STEGINSKY v. Hans Eirik Olav, Ofc Ltd., Defendants–Appellees.

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United States Court of Appeals,Second Circuit.

Gloria STEGINSKY, Plaintiff–Appellant–Cross–Appellee, v. XCELERA INC., VBI Corporation, Alexander M. Vik, Gustav M. Vik, Defendants–Appellees–Cross–Appellants, Hans Eirik Olav, Ofc Ltd., Defendants–Appellees.

Nos. 13–1327–cv, 13–1892–cv.

    Decided: January 27, 2014

Before WALKER, CABRANES, and PARKER, Circuit Judges.Jeffrey S. Abraham (Philip T. Taylor, on the brief), Abraham, Fruchter & Twersky, LLP, New York, NY, for Plaintiff–Appellant–Cross–Appellee. Peter J. Macdonald (David F. Olsky, Jacob Press, Wilmer Cutler Pickering Hale and Dorr LLP, and Charles W. Pieterse, Whitman Breed Abbott & Morgan LLC, on the brief), Wilmer Cutler Pickering Hale and Dorr LLP, New York, NY, for Defendants–Appellees–Cross–Appellants.

Plaintiff Gloria Steginsky, a former minority shareholder of Xcelera Inc., appeals the dismissal of her securities fraud claims by the United States District Court for the District of Connecticut (Stefan R. Underhill, District Judge ). Her complaint alleged that Xcelera insiders purchased Xcelera stock by making a tender offer through a shell corporation without disclosing any information about Xcelera's financial state. We hold that the duty of corporate insiders to either disclose material nonpublic information or abstain from trading is defined by federal common law and applies to unregistered securities, and that the district court thus erred in dismissing plaintiff's insider trading claims. We VACATE the dismissal of her insider trading claims under sections 10(b), 20(a), and 20A(a) of the Securities Exchange Act, and of her pendent nonfederal claims for breach of fiduciary duty. However, we AFFIRM the dismissal of her market manipulation claims, and of her insider trading claims under section 14(e) of the Securities Exchange Act.


Because the district court dismissed plaintiff's claims on the pleadings, we must accept the complaint's factual allegations as true for the purposes of this appeal. See ATSI Commc'ns Inc. v. Shaar Fund, Ltd., 493 F.3d 87, 98 (2d Cir.2007). Plaintiff Gloria Steginsky was a minority shareholder of Xcelera who sold her 100,010 shares in 2011 pursuant to a tender offer for $0.25 per share. She alleges violations of securities law and breaches of fiduciary duty by six defendants. Defendant Xcelera is a Cayman Islands holding corporation, based in Connecticut, with operating subsidiaries and financial interests in the computer and software industries. At all relevant times, Xcelera has been controlled by the three “Vik defendants”: Alexander Vik is Chairman of the Board and Chief Executive Officer; Gustav Vik is Director, Executive Vice President, Secretary, and Treasurer; and VBI Corporation (owned by Alexander and Gustav's father, Erik Vik) is Xcelera's majority shareholder.1 Defendant OFC Ltd. is incorporated in Malta and was created by the Vik defendants in 2010 as a vehicle to make a tender offer for Xcelera shares. Finally, defendant Hans Eirik Olav is an Xcelera Director who was listed as the OFC contact person with respect to the tender offer.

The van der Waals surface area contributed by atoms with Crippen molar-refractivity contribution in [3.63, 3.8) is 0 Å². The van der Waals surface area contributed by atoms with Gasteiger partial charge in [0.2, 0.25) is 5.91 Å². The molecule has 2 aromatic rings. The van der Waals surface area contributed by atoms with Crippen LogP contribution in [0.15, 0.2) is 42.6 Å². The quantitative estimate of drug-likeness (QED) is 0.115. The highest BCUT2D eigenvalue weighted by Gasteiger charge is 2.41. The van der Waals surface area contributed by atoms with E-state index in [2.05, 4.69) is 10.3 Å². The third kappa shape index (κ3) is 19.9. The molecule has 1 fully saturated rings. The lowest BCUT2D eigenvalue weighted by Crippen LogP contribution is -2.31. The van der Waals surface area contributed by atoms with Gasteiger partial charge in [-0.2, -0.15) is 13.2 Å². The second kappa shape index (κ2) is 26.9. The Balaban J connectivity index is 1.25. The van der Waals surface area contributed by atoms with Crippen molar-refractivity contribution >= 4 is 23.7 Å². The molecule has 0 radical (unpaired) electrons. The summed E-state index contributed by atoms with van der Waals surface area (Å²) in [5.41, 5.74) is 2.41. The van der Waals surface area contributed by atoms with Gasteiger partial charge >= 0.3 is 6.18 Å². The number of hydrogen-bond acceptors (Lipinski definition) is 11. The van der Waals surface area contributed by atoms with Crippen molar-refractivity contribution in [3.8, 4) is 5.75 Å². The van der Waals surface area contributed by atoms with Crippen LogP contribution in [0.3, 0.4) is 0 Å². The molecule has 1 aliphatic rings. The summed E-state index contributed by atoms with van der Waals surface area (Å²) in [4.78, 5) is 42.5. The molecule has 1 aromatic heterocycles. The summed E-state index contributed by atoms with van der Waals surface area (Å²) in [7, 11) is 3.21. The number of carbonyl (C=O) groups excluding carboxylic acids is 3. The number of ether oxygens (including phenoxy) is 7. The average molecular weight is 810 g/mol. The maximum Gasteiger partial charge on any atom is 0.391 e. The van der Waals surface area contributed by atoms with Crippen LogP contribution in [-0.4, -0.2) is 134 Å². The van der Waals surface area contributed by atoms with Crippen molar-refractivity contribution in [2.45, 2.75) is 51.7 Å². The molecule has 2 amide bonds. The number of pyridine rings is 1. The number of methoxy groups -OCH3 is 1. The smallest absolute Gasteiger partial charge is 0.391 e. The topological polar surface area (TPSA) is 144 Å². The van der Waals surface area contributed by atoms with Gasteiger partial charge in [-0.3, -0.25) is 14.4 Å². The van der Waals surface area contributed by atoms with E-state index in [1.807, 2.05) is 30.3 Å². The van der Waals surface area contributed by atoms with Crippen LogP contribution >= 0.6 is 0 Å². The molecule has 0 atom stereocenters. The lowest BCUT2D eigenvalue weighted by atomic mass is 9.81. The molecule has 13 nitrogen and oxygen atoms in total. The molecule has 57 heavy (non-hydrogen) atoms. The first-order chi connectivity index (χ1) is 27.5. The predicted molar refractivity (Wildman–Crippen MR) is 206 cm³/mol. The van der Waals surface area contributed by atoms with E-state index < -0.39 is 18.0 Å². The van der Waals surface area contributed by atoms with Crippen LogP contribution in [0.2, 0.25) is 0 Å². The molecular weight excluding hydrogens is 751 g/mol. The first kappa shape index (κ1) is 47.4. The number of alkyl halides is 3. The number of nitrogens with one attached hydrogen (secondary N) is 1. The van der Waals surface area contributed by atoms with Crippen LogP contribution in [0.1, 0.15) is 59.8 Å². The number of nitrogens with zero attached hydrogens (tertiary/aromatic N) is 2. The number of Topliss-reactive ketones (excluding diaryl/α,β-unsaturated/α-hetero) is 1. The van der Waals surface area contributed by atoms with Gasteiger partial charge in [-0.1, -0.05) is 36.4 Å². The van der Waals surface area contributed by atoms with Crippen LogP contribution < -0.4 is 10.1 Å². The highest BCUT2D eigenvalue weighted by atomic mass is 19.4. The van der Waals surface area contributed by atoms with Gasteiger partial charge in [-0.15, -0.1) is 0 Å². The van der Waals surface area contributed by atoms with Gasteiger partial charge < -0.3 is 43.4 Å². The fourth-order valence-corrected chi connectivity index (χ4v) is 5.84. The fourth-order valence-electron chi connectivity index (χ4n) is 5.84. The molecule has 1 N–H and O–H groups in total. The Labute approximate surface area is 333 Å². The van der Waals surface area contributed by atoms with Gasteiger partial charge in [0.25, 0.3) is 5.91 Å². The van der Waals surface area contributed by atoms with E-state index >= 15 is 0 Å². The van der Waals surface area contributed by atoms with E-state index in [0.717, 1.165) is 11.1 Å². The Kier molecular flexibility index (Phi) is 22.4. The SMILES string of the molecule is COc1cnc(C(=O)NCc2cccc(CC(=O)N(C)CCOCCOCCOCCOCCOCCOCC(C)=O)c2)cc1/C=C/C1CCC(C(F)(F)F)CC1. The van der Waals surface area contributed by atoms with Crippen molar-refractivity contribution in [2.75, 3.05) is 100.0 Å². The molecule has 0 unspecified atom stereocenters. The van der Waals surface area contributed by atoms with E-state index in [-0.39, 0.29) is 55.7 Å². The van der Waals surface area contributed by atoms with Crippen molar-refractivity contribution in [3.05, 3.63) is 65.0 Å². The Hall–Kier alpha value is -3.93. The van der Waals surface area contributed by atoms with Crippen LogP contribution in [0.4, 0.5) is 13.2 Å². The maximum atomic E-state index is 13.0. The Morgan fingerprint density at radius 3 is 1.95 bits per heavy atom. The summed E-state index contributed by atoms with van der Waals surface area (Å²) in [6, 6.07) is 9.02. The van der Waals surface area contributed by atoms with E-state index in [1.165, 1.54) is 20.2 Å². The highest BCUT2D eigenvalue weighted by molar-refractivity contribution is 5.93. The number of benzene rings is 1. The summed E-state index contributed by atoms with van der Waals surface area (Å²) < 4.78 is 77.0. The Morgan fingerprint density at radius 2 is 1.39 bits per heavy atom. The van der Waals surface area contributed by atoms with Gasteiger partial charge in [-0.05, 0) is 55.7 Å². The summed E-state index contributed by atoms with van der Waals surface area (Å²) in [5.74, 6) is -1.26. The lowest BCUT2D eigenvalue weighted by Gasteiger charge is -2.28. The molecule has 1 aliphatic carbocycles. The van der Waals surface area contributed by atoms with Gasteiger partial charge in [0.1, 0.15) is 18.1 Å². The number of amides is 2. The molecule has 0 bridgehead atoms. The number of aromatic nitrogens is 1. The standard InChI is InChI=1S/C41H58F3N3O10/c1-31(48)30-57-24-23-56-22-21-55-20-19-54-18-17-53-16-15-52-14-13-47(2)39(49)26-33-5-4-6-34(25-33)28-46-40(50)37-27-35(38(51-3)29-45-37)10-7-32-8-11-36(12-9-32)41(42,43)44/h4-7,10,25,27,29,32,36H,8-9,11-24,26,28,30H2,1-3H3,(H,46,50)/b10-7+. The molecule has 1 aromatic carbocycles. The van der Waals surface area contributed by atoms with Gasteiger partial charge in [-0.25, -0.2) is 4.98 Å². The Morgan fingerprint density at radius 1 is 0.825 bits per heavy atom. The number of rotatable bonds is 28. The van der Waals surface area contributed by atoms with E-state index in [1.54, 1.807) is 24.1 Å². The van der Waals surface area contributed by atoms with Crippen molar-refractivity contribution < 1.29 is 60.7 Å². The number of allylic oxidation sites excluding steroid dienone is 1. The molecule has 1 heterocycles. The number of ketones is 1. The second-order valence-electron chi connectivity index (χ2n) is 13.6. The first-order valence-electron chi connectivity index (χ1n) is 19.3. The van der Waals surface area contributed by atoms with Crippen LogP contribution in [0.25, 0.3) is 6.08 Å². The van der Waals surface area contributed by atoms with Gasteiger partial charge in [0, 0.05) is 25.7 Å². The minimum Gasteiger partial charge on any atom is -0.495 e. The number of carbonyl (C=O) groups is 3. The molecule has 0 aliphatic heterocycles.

According to the complaint, Xcelera common stock traded on the American Stock Exchange for a high of $110/share in 2000 during the so-called dotcom bubble. In 2004, after the price plummeted to around $1/share, the Vik defendants began to refuse to make required filings with the Securities Exchange Commission (“SEC”). Because of this non-compliance, the American Stock Exchange delisted Xcelera stock in 2004, and the price then dropped to around $0.25/share. In 2006, the SEC revoked the registration of all Xcelera securities. Since 2005, none of the defendants have disclosed any information concerning Xcelera's financial condition.

After the de-registration of Xcelera securities by the SEC, investors were told by the company that they could sell their stock back to Xcelera for $0.25/share. In December 2010, OFC made a tender offer for Xcelera stock, listing Olav as the contact person, at $0.25/share. The complaint alleges that OFC is only a shell company, and that the tender offer was in fact orchestrated by Xcelera and the Vik defendants, who have previously used Maltese companies to conceal their identities. No information about Xcelera's financial conditions was disclosed in connection with the tender offer. In April 2011, plaintiff sold her 100,010 shares of Xcelera common stock to OFC pursuant to the tender offer.

In February 2012, plaintiff filed the complaint in this case, alleging breach of fiduciary duty and violations of sections 10(b), 14(e), 20A(a), and 20(a) of the Securities Exchange Act through both market manipulation and insider trading. In June 2012, Xcelera and the Vik defendants moved to dismiss, and plaintiff sought a default judgment against OFC, who had failed to appear.2 The district court properly applied an identical standard in assessing the two motions and accepted all of the complaint's factual allegations as true. See Fed.R.Civ.P. 12(b)(6); Trans World Airlines, Inc. v. Hughes, 449 F.2d 51, 69 (2d Cir.1971) (“[A] default judgment entered on well-pleaded allegations in a complaint establishes a defendant's liability.”), rev'd on other grounds, 409 U.S. 363, 93 S.Ct. 647, 34 L.Ed.2d 577 (1973). The district court concluded, however, that plaintiff failed to state a claim as a matter of law, and therefore dismissed both her market manipulation and insider trading claims. It then concluded that it was “compelled” to dismiss the pendent fiduciary duty claims without prejudice to refiling in state court. Although the district court did not expressly address the §§ 20A(a) and 14(e) claims, it then denied plaintiff's motion for default judgment and granted defendants' motion to dismiss the complaint in its entirety. Steginsky v. Xcelera, Inc., No. 3:12–cv–188, 2013 WL 1087635 (D.Conn. Mar.14, 2013). Plaintiff appeals the dismissal of her claims, and defendants cross-appeal the district court's decision to not exercise supplemental jurisdiction over the pendent claims.